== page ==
My music teacher has always told me to use only pinky, middle finger and thumb (5-3-1) while practicing the triad chords. Though I am trying to use it, it becomes difficult on the black keys. Personally, I find playing the triads with left hand using 4-2-1 much simpler than 5-3-1. but since the teacher keeps telling me to use the 5-3-1 (even on black keys) because (as per him) it is recommended by the music examination bodies, I am really wondering if that is really true. Do the music examination bodies like trinity mandate playing the triads with with only (5-3-1) in Left Hand and (1-3-5) in Right Hand? If yes, why? If I find it really comfortable playing it with 4-2-1, why should I use 5-3-1?

Related question: In the above context, what fingering to use for triads on black keys?

Note: There is one question already on the forum with the title "Is it right to play a triad left hand chord with fingers 4-2-1 on a piano?", but that did not satisfy my question correctly.

  • Unusual - I was taught to use 1-2-5 for first-inversion triads and 5-2-1 for second-inversion triads, and I was never taught to use 4-2-1.
    – Dekkadeci
    Commented Aug 20, 2021 at 12:08
  • You should get a manual of chord/scale fingerings for reference. Your teacher may have mentioned examinations, but it isn't the only reason to do what they say. If you can't play that fingering, it seems a problem. Instead of trying to win an argument, learn standard fingerings, and how to be flexible with alternate fingerings. Commented Aug 20, 2021 at 13:03
  • 1
    Hi Michael... No I don't want to win any argument. Just that I found using 531 very uncomfortable wherever black keys were involved. Instead, I can position and shift my LH on chords very naturally and comfortably using 421. So before arguing with my teacher I want to check / confirm if the examination bodies Mandate using 531/135.. And if they do, what is the logical reason... May be what I am doing naturally using 421 is not right, but it may turn out that 531 is also not compulsory and I can use what is more natural to my hands.. Need confirmation from somewhere
    – Bodhi
    Commented Aug 20, 2021 at 15:01
  • @Bodhi - Very unusual - I find 1-3-5 and 5-3-1 to be quite comfortable no matter how many black keys are involved (i.e. regardless of whether I'm playing C major, B major, B flat major, B flat minor, A flat major, A major, F sharp major, or B minor chords). Maybe our hand sizes are quite different? My hands can only span an octave each before I start hitting inner notes - how big are your hands?
    – Dekkadeci
    Commented Aug 21, 2021 at 12:18
  • 1
    @Dekkadeci.....Ohhh I see...is that why I find playing with 135 and 531 complicated. My hands are really big and span allmost one and a half octave.....eeeeesss.....should I reduce myself....didn't know that the hand size would make me pay here.....OR...is it just a matter of practice?
    – Bodhi
    Commented Aug 21, 2021 at 13:09

2 Answers 2


As far as my experience goes, no examiner will be looking at your hands anyway! Often, the piano keyboard itself is physically out of sight for the examiner. Their job, in an exam, is to listen to what you play. There is no good reason to always use 1-3-5/5-3-1 at all. Some triads are unplayable that way, by some players. It would be unfair to penalise them, due to their physical restrictions.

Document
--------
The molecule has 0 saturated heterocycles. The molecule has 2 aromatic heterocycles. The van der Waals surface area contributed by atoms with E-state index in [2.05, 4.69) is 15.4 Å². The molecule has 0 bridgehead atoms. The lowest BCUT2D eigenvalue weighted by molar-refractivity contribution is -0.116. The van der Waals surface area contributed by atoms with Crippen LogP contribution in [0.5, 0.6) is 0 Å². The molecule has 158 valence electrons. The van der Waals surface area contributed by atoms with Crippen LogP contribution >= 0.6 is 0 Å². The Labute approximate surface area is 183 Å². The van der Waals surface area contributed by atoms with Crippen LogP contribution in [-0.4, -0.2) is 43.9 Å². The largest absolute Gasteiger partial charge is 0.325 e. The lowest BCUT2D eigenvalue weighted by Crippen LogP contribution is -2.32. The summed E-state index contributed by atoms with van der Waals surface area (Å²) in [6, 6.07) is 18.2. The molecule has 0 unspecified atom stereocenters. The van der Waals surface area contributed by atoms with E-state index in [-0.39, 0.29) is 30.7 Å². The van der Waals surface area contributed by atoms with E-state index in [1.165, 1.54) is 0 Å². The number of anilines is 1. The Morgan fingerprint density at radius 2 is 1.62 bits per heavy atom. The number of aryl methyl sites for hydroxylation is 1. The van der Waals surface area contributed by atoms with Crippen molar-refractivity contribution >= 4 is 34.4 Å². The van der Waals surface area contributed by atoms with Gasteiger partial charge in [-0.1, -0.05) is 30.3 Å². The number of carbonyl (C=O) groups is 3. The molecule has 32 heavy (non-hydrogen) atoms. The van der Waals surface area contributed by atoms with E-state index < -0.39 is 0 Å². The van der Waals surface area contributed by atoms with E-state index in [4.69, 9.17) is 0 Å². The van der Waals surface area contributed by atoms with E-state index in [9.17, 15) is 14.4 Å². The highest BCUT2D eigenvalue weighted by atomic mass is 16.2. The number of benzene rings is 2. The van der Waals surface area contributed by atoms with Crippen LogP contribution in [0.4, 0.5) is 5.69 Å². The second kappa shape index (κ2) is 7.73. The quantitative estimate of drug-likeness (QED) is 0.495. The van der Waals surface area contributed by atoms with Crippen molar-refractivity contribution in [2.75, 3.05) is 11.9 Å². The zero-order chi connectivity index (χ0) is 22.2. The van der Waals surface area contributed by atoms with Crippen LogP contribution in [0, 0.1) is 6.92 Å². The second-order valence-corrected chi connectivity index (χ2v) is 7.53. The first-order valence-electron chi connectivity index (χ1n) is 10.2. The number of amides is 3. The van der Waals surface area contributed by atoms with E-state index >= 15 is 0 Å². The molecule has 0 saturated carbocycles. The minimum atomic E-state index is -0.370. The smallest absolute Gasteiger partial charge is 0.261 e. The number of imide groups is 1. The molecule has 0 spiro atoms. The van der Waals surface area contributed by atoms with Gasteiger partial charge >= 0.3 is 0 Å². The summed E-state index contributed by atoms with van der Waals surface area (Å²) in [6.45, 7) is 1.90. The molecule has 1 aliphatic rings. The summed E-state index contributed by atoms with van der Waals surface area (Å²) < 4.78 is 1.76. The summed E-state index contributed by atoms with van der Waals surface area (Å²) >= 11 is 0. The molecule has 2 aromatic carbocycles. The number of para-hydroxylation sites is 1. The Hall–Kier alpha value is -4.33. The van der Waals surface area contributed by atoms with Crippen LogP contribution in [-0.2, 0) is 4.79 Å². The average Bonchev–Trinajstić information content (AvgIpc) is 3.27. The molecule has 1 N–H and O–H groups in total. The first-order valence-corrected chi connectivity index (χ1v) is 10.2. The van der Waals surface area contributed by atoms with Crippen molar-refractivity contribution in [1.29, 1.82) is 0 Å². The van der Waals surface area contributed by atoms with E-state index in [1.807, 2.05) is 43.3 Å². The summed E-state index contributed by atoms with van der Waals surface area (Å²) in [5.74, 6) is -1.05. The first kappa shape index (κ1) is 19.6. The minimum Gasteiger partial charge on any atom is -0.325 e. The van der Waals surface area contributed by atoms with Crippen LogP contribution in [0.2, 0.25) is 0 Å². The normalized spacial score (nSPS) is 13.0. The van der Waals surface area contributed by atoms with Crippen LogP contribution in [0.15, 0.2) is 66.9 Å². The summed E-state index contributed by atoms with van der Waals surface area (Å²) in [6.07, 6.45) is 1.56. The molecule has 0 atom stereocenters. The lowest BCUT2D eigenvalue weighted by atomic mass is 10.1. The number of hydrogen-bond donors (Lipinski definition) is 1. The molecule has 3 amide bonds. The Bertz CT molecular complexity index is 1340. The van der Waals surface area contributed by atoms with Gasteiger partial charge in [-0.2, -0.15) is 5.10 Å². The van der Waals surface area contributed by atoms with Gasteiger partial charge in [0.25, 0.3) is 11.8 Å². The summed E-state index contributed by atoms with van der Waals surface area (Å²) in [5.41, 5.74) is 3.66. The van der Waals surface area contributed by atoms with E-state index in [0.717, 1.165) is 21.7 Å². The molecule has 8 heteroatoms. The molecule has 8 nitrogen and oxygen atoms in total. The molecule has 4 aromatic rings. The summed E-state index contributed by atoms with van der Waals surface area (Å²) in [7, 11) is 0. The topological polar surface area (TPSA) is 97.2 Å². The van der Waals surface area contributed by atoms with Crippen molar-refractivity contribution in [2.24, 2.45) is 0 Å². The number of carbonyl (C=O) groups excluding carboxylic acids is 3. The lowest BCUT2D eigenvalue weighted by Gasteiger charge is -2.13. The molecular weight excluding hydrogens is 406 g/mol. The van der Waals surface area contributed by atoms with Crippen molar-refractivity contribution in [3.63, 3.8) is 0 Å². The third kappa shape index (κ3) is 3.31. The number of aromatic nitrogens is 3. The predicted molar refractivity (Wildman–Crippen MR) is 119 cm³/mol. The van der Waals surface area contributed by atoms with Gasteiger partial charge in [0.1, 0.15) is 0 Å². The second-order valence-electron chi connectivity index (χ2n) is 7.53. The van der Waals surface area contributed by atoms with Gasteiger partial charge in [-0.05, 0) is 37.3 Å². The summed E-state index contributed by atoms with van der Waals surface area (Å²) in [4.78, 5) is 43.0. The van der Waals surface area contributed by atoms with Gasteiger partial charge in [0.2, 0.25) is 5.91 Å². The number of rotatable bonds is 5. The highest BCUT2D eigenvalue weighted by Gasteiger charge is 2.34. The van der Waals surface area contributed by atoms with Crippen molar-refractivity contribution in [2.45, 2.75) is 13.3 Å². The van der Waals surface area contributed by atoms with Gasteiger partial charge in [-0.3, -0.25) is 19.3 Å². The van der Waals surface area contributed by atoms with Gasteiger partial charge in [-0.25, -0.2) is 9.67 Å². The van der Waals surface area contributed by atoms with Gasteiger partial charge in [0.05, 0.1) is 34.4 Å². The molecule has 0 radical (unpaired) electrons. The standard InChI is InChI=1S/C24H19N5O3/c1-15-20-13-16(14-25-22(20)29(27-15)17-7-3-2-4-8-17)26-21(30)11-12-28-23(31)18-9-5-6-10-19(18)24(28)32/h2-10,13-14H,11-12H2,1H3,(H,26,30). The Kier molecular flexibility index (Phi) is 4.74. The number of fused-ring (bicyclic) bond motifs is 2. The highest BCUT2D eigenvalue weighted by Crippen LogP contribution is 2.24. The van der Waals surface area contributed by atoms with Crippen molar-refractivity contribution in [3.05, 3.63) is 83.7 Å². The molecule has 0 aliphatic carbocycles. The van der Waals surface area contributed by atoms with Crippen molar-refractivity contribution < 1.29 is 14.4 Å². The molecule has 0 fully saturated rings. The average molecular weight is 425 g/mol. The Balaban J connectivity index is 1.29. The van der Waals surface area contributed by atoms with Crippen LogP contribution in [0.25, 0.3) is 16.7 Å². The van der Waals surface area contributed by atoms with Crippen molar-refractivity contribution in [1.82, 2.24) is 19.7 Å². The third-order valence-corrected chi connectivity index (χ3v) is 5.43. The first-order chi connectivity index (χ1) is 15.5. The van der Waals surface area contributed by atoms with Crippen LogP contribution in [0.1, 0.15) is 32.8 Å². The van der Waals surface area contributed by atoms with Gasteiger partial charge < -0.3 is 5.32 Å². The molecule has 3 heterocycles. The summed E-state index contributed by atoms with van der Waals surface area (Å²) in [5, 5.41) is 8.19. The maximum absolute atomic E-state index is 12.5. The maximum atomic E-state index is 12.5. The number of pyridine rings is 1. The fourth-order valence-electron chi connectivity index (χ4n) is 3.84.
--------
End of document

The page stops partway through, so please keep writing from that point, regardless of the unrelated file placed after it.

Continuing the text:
You need to use whatever combinations you find best. It's the same with fingerings for scales and pieces. Just because teacher may prefer to use certain fingering doesn't mean it's best for you. If your teacher is insisting you use the printed fingerings (they're there purely for guidance), maybe it's time to level with them, or change teacher. Especially if they insist. (Some are 'dyed in the wool'!)

I'd be inclined to contact Trinity (or whatever board), and get written clarification to back this up.

In fact - part of the fun in practising is to work out (for yourself) the optimum fingerings for what you're playing - be it triads, scales, arpeggios or pieces.

  • That's precisely I was advocating to my teacher but I need to be sure to say what I am suggesting... Thank you for your inputs
    – Bodhi
    Commented Aug 20, 2021 at 14:53

Do all examination bodies require 5-3-1 / 1-3-5?


The ABRSM does not require any specific fingering for scales and arpeggios.

From the 2021–2022 syllabus section on "Scales and Arpeggios":

Fingering: Candidates may use any fingering that produces a successful musical outcome.

Why do any examination bodies require specific fingerings?

Because triads and their inversions are so common and follow canonical intervallic patterns, it is (read: "can be") useful to learn all of them according to a fixed fingering. This allows the hand to easily recognize and execute such patterns.

What fingering to use for triads on black keys?

When practicing triads as a technical exercise, I was taught and use 5-3-1 / 1-3-5 in root position. However, in the context of a piece of music, I often use 4-2-1 / 1-2-4 — for both black keys and white keys — when it facilitates a particular passage.

  • thanks @Aaron. That helps. I can go back to teacher and tell that there is no such rule with trinity or other bodies. and I can practice the triads using 421 more easily and confidently. Infact, I can play all triads using 145 including the black keys. thanks again
    – Bodhi
    Commented Aug 20, 2021 at 7:09
  • @Bodhi All you can tell your teacher is that there is at least one body that doesn't require it. My answer says nothing about Trinity or any organization other than ABRSM. (Also, 1-4-5 is a very strange fingering for triads. Is that what you meant?)
    – Aaron
    Commented Aug 20, 2021 at 11:27

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